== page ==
Internet of Things devices are expected to increasingly flood the market as 5G networks light up.
WASHINGTON, October 8, 2021 – The Federal Communications Commission is seeking public comment on spectrum allocation for the Internet of Things, or devices that are connected to the internet.
In its Notice of Inquiry released September 30, the agency seeks comments that “consider and evaluate various related factors” that will hinder the growth of IoT, including “barriers that may hinder the provision of spectrum needed to support uses relating to the IoT” and the role that unlicensed and licensed spectrum plays in the growth of IoT.
The IoT broadly refers to network-connected devices that can collect and transfer data. The number of IoT devices has grown over the past few years. Experts expect this number to continue rising as more households and industries use IoT technologies and as the connectivity-dense next-generation 5G networks facilitate more connections.
According to the FCC, a large amount of spectrum has been licensed using a flexible-use approach that allowed licensees to develop technologies and services according to consumer demand since the 1990s. The FCC asks whether the licensed spectrum made available or “will be available in the future is adequate to support the needs of the IoT.” The commission also asks whether there are spectrum rules that could be modified to facilitate greater spectrum access for IoT deployments.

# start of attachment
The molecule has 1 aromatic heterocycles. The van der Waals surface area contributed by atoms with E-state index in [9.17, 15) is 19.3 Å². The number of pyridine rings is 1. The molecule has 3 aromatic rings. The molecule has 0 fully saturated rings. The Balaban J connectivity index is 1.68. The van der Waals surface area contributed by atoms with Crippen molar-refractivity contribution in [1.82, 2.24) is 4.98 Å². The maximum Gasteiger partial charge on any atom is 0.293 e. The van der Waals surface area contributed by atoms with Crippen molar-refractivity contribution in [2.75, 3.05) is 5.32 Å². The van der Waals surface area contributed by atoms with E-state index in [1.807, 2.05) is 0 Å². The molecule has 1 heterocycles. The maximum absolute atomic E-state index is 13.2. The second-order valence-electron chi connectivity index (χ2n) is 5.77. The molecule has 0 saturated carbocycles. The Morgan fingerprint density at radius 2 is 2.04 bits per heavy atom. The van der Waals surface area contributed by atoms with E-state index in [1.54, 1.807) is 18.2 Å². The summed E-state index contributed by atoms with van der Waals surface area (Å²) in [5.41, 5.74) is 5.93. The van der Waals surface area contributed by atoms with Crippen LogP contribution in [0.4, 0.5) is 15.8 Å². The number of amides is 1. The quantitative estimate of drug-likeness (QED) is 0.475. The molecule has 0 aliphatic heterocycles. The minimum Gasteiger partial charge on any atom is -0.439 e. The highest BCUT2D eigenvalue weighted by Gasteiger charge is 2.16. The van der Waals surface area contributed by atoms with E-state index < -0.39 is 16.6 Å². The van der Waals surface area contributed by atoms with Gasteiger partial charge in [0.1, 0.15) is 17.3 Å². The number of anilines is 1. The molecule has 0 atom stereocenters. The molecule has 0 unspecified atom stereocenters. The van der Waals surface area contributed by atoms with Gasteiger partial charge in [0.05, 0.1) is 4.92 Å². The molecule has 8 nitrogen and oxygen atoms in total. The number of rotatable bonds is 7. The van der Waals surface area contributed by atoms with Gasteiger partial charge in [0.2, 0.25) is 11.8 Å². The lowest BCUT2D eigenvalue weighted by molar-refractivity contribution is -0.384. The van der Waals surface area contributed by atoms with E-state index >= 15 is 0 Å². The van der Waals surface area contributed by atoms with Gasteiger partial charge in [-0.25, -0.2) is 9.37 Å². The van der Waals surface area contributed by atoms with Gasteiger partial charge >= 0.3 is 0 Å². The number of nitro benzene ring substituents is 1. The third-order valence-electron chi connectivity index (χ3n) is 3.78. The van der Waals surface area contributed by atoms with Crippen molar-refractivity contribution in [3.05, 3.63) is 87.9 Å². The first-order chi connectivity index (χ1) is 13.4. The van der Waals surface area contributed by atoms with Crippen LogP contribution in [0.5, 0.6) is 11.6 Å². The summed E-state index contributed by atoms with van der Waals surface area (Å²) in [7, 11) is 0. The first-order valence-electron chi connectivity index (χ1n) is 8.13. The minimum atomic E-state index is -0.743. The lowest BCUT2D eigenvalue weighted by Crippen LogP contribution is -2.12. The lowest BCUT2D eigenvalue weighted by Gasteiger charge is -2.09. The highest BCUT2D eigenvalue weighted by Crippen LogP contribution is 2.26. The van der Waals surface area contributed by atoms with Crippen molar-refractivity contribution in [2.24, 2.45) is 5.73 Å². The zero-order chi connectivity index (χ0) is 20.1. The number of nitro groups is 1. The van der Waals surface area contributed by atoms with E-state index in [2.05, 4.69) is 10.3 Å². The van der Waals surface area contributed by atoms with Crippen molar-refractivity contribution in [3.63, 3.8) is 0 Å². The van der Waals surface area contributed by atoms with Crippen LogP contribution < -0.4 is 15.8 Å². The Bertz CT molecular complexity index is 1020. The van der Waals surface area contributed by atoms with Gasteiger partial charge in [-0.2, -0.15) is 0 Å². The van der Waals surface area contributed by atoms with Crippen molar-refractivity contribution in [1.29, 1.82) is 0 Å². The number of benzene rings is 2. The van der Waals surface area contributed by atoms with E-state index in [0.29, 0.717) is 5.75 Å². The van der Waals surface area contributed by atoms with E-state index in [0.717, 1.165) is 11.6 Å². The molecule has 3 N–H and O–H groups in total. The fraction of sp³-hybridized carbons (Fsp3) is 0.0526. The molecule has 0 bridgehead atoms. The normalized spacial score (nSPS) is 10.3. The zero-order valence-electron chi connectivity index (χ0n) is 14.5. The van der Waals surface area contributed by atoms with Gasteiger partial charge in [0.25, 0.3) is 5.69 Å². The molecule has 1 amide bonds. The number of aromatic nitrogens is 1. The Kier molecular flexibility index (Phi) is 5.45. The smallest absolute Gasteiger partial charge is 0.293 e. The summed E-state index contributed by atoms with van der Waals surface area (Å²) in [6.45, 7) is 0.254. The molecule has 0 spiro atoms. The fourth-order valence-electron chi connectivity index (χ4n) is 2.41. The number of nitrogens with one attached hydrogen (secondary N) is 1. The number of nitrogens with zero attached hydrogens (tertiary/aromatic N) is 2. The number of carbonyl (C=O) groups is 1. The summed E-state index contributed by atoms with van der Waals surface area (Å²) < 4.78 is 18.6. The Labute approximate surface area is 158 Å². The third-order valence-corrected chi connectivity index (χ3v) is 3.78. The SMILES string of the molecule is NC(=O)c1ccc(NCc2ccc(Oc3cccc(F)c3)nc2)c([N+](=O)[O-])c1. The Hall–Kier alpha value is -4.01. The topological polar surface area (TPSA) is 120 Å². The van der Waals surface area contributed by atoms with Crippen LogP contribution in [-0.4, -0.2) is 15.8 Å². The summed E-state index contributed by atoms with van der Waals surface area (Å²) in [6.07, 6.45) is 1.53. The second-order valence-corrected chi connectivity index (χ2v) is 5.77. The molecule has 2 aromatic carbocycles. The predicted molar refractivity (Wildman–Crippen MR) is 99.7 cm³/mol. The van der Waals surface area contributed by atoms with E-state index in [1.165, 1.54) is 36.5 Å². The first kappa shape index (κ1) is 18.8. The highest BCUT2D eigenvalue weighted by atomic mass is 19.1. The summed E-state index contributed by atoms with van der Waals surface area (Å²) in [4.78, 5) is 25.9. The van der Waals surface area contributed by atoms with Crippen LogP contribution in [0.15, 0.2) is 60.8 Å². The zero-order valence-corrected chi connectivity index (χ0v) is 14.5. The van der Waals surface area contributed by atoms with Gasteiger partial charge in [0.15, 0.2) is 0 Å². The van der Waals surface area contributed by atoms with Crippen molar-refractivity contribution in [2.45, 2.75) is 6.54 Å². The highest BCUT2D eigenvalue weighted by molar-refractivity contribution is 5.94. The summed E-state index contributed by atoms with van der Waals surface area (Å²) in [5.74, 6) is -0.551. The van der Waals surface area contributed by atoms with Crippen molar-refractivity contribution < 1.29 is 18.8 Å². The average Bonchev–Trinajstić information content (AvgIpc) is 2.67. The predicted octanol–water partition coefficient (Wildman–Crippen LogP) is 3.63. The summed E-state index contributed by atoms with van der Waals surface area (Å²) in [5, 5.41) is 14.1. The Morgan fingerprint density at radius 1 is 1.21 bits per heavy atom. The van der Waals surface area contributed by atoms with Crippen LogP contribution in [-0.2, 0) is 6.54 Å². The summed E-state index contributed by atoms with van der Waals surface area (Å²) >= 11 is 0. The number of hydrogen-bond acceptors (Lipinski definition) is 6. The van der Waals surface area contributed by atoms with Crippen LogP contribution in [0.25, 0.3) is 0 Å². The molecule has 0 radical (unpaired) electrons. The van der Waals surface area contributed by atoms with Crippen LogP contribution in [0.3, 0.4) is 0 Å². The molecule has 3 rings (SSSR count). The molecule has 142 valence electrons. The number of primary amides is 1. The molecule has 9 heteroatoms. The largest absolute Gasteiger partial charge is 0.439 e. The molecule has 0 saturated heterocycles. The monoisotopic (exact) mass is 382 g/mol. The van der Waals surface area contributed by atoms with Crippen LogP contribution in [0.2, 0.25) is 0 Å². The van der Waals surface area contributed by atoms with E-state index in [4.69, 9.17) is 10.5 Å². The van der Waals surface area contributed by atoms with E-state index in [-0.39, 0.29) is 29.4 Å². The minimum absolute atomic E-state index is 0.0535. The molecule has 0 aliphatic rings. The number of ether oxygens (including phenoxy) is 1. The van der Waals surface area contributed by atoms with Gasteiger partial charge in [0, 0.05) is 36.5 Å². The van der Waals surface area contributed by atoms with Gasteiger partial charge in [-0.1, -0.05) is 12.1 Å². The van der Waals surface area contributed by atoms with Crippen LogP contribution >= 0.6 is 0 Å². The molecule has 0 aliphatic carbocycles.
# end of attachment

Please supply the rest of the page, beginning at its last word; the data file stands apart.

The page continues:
In a statement, FCC Commissioner Geoffrey Starks said the the Internet of Things is “transforming our way of life.” While reaffirming his commitment to addressing the digital divide and internet inequality, the FCC noted that “many Americans will not realize the benefits of IoT; until broadband service is available and affordable to everyone, those without broadband will be left behind during the IoT revolution.”
Acting FCC Chairwoman Jessica Rosenworcel issued a separate statement emphasizing that although the possibilities for IoT have yet to be fully developed, “[i]t’s still early days in the Internet of Things.” The Chairwoman remarked that because 5G wireless systems and low-orbiting satellites “expand the availability of high speed and high-capacity networks, we can expect the pace of innovation to increase” but that the FCC should allocate adequate spectrum for this purpose.